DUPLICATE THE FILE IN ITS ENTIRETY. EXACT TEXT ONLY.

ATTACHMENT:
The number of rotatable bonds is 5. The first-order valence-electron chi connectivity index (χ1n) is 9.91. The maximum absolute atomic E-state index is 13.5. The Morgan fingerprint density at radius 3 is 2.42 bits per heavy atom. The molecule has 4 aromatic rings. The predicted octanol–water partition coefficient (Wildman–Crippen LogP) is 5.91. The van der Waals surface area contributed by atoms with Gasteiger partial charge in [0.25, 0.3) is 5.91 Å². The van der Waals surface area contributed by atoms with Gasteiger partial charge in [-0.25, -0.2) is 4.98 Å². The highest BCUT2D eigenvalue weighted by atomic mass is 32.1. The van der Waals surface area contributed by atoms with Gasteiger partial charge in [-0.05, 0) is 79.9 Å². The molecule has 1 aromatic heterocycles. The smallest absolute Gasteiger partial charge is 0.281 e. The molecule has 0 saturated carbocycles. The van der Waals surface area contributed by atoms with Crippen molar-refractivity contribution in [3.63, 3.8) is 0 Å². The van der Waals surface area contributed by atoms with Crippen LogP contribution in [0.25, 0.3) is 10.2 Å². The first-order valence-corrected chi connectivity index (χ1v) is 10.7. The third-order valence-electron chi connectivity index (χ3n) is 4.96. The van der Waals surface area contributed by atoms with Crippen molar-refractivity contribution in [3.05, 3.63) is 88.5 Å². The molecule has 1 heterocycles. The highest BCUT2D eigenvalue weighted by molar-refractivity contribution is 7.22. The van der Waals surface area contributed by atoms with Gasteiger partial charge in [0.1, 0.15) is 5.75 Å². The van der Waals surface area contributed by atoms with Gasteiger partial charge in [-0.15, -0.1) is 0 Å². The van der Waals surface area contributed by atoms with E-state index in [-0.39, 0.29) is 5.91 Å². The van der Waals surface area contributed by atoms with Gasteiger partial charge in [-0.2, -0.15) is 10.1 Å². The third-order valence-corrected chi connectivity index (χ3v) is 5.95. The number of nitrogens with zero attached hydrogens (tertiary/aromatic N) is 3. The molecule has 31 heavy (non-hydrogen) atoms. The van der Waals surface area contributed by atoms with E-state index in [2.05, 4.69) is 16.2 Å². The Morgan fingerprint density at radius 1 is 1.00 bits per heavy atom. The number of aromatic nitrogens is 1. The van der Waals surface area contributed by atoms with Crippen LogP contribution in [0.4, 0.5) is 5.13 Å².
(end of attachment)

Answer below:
The number of rotatable bonds is 5. The first-order valence-electron chi connectivity index (χ1n) is 9.91. The maximum absolute atomic E-state index is 13.5. The Morgan fingerprint density at radius 3 is 2.42 bits per heavy atom. The molecule has 4 aromatic rings. The predicted octanol–water partition coefficient (Wildman–Crippen LogP) is 5.91. The van der Waals surface area contributed by atoms with Gasteiger partial charge in [0.25, 0.3) is 5.91 Å². The van der Waals surface area contributed by atoms with Gasteiger partial charge in [-0.25, -0.2) is 4.98 Å². The highest BCUT2D eigenvalue weighted by atomic mass is 32.1. The van der Waals surface area contributed by atoms with Gasteiger partial charge in [-0.05, 0) is 79.9 Å². The molecule has 1 aromatic heterocycles. The smallest absolute Gasteiger partial charge is 0.281 e. The molecule has 0 saturated carbocycles. The van der Waals surface area contributed by atoms with Crippen molar-refractivity contribution in [3.63, 3.8) is 0 Å². The van der Waals surface area contributed by atoms with Crippen LogP contribution in [0.25, 0.3) is 10.2 Å². The first-order valence-corrected chi connectivity index (χ1v) is 10.7. The third-order valence-electron chi connectivity index (χ3n) is 4.96. The van der Waals surface area contributed by atoms with Crippen molar-refractivity contribution in [3.05, 3.63) is 88.5 Å². The molecule has 1 heterocycles. The highest BCUT2D eigenvalue weighted by molar-refractivity contribution is 7.22. The van der Waals surface area contributed by atoms with Gasteiger partial charge in [0.1, 0.15) is 5.75 Å². The van der Waals surface area contributed by atoms with Gasteiger partial charge in [-0.15, -0.1) is 0 Å². The van der Waals surface area contributed by atoms with E-state index in [-0.39, 0.29) is 5.91 Å². The van der Waals surface area contributed by atoms with Gasteiger partial charge in [-0.2, -0.15) is 10.1 Å². The third-order valence-corrected chi connectivity index (χ3v) is 5.95. The number of nitrogens with zero attached hydrogens (tertiary/aromatic N) is 3. The molecule has 31 heavy (non-hydrogen) atoms. The van der Waals surface area contributed by atoms with E-state index in [2.05, 4.69) is 16.2 Å². The Morgan fingerprint density at radius 1 is 1.00 bits per heavy atom. The number of aromatic nitrogens is 1. The van der Waals surface area contributed by atoms with Crippen LogP contribution in [0.4, 0.5) is 5.13 Å².